While Logarithm processed, Cipher continued his analysis. Most viruses affected the fluid content, using it for incubation and replication. When that happened, however, it affected software rather than hardware. This seemed different.

"No matches found."

Cipher shrugged. It was worth a shot, and viruses needed to be ruled out anyway.

"The deterioration is most prominent in the third pack in the series," Cipher reported. "Logarithm, prepare another test command while I isolate it from the other gel packs in the series."

"Standing by."

Cipher hard-wire an auxiliary data stream to circumvent the most damaged gel pack, then signaled for Logarithm to send a test. This time, he did not hear Logarithm's voice; it rumbled through him like a cross between an electroshock and a rumbling bass tone. Cipher disconnected.

"Deterioration increased by 0.15 percent," Logarithm said. His voice stilled echoed inside Cipher's head, but at least it was intelligible.

"Looks like we isolated the problem," Cipher said, "but we still need to understand it."

He began disconnecting the entire gel pack from its fixture inside the panel, then connected the end opposite his hard-wire port into the auxiliary jack beneath his buffer. The buffer sent the smallest data packet that it was capable of generating while still being able to receive it through the feedback loop.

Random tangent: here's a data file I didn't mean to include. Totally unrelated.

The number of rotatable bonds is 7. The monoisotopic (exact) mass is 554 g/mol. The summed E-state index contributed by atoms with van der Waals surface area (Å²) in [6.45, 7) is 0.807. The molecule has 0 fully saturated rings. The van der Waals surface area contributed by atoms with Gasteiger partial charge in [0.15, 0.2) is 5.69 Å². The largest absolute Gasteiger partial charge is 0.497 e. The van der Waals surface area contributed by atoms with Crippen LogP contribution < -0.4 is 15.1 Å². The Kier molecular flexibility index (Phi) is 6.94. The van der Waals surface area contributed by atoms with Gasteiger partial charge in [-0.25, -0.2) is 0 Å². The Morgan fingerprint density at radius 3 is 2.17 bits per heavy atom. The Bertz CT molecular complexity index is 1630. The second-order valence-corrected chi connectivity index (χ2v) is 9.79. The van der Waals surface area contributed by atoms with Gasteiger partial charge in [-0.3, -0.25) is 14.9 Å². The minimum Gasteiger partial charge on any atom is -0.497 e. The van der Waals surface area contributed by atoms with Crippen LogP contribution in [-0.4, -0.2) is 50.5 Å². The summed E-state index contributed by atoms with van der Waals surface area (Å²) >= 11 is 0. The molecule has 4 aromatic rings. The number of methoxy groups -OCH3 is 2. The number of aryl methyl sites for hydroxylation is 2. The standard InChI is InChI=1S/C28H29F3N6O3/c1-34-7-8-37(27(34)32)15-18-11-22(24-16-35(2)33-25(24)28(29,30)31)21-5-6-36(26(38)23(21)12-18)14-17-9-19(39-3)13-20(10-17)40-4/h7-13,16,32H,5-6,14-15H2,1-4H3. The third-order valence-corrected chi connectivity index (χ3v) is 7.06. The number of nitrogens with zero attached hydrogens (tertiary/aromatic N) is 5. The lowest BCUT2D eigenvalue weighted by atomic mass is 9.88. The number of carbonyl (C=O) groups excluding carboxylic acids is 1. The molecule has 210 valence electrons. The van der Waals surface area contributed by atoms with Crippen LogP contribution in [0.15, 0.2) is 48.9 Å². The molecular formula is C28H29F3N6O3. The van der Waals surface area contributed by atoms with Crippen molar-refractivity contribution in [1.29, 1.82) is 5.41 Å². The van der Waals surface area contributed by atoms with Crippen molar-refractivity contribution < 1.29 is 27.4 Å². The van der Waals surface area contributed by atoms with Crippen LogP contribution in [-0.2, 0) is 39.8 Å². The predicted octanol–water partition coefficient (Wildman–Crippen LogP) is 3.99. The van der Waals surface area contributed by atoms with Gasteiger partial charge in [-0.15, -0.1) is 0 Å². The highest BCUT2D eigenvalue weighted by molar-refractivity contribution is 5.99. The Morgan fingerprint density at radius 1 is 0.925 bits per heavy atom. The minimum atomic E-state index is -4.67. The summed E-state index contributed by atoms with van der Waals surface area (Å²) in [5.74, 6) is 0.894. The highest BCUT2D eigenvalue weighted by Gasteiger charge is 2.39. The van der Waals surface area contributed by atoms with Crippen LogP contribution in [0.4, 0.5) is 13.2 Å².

The data packet stung him like an insect bite.

"Something must be wrong with the fibers themselves," Cipher said. He reached into his tool kit and retrieved an electromagnetic transducer to which he coupled the hard-wire running between his buffer and the gel pack. The spectral analysis gave off an acoustical drumbeat in his mind, but it told him what he needed to know.

Quickly, Cipher repeated the test on the other gel packs in the series, and they did not repeat the same result. He returned his tools to his bag and stood up to face Qirqun.

"Your bio-neural circuitry are not processing the telemetry feed properly because the third gel pack in this series contains malignant fibers that have begun merging together into a ganglion rather than their branching design." Cipher kept his voice monotone, as he began uploading data into a PADD as he spoke. "The other gel packs have modified their fibers to adjust and compensate, but they may be salvageable once the third gel pack is replaced."

Turning to the engineering team, he continued. "I suggest you should a spectral analysis of every gel pack series on the ship and replace anything whose biofeedback frequency is within 2 gigahertz of this." He handed the PADD to the team lead which contained the entirety of his diagnostic report. "Will there be anything else?"

Qirqun clapped his hands with excitement. "If that truly fixes the problem, then we may be back in business!"

Cipher nodded in acceptance of the obvious. "Come, Logarithm."

The diminutive mechanical assistant followed Cipher. "Your trouble-shooting time was very impressive for a single technician," he said in his cheerful robotic voice.

All Cipher could do in response was sigh.

"Forgive me, Master Cipher. I did not anticipate that compliment would remind you of your deceased mate."